China’s economy is facing more perils than ever. One of those was the chain of layoffs nationwide.
According to Epoch Times, since the beginning of September, many other real estate companies such as Fantasia and Xinli Holding have continuously announced the layoffs of employees. As of September 5th, a total of 274 real estate companies have gone bankrupt in China this year, an average of one a day.
The CCP’s “double reduction” policy, enacted on July 24th, has caused the entire Chinese education and training industry to face a crisis of layoffs, conversions, and bankruptcy, affecting about 700,000 training institutions and tens of millions of participants.
From May to August, the US retail giant Amazon closed China’s online stores due to violations of regulations on scoring, thus affecting the jobs of about 50,000 people. China sales and industry chain losses are estimated to exceed 100 billion yuan (15.625 billion dollars), making it difficult to count the number of related job losses.
According to mainland media NetEase, most of the companies in Shenzhen were suffering, with large corporations moving their production out of China.
Shenzhen province has been China’s key manufacturing hub. It is located in the four major cities of China’s first-class and is a critical factor of China’s entire economy.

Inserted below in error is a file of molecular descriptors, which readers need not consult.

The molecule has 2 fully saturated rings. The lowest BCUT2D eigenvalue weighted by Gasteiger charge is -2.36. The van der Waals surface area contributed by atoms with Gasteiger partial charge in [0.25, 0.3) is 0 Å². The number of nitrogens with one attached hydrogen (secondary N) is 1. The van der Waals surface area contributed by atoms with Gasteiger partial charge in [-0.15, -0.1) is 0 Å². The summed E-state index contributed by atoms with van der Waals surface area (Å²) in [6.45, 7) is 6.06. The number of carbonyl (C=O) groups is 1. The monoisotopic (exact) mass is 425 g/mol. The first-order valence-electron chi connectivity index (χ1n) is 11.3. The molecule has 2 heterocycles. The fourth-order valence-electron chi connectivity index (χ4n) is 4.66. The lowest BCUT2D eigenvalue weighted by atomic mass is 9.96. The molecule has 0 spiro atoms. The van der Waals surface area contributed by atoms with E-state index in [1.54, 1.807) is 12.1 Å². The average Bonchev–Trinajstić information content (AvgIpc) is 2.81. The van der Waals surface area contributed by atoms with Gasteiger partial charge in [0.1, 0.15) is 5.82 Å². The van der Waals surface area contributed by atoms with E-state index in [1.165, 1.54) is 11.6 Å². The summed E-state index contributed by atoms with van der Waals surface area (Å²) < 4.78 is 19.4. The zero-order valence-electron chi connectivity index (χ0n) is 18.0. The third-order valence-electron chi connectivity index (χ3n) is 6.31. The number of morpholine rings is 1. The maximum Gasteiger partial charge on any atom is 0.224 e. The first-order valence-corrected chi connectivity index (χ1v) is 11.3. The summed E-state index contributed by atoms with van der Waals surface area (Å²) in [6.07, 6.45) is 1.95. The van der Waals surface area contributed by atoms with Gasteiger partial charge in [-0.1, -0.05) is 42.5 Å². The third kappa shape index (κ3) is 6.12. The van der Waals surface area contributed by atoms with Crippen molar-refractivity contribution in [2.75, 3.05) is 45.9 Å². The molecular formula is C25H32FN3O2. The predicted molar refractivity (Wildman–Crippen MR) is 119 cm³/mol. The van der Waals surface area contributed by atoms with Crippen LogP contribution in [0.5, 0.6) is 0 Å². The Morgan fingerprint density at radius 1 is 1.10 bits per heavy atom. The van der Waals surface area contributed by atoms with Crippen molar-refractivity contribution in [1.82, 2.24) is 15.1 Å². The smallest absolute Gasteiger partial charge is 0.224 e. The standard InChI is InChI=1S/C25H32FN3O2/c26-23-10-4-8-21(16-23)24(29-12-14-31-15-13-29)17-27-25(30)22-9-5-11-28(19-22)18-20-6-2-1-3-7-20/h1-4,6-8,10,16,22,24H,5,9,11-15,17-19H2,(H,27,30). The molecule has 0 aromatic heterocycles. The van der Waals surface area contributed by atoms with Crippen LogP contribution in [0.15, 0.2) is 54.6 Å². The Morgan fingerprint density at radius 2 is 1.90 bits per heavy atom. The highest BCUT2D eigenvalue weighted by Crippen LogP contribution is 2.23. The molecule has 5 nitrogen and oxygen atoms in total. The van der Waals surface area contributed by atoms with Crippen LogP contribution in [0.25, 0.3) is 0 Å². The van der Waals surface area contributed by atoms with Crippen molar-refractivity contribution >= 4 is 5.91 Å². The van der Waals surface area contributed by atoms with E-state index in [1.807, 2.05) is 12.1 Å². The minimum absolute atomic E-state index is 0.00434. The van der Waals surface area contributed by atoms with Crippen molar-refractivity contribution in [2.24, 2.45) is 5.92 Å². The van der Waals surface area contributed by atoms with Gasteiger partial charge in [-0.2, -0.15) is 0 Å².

Huang, the owner of a business in Longhua – Shenzhen, said he had opened the factory for 20 years, but now he decided to lay off employees because of the loss of business. He said many companies in Shenzhen encountered such a situation, they had to stop operations and production, sell company equipment to dissolve employees, and prevent further losses.
Regarding this large-scale unemployment in China, Taiwan financial expert Edward Huang suggested four reasons to the Epoch Times.
Firstly, it is the impact of the US-Sino trade war that caused foreign enterprises to divest capital in mass.
The second reason was the policies the CCP stifled on the private economy, such as its crackdown on high-tech, real estate, and education and training industries.
The third is Xi Jinping’s desire to divorce the Chinese economy from the real estate industry, the key contributor to China’s gross domestic product, which has been the major cause of the recession this year.
Fourth, China had imposed strict COVID-19 policies that impeded economic activities.
Meanwhile, Tang Ao, a financial analyst in the United States, told The Epoch Times that the wave of layoffs in some cities mainly stemmed from the CCP’s policies.
He viewed that its consolidation of state-owned enterprises and increased control over the economy would inevitably lead to the withdrawal of foreign capital, the closure of private enterprises, and increased unemployment.
Tang Ao noticed that this mass layoffs was similar to that which happened 30 years ago.
In the 1990s, when Jiang Zemin and Zhu Rongji took control of state-owned enterprises, a wave of large-scale unemployment ensued. China’s economy was later rescued by joining the WTO.
Tang Ao viewed that the CCP’s economic tightening policy today was not too different from the open-door monetary policy 30 years ago. All were for the same purpose of securing power for the government.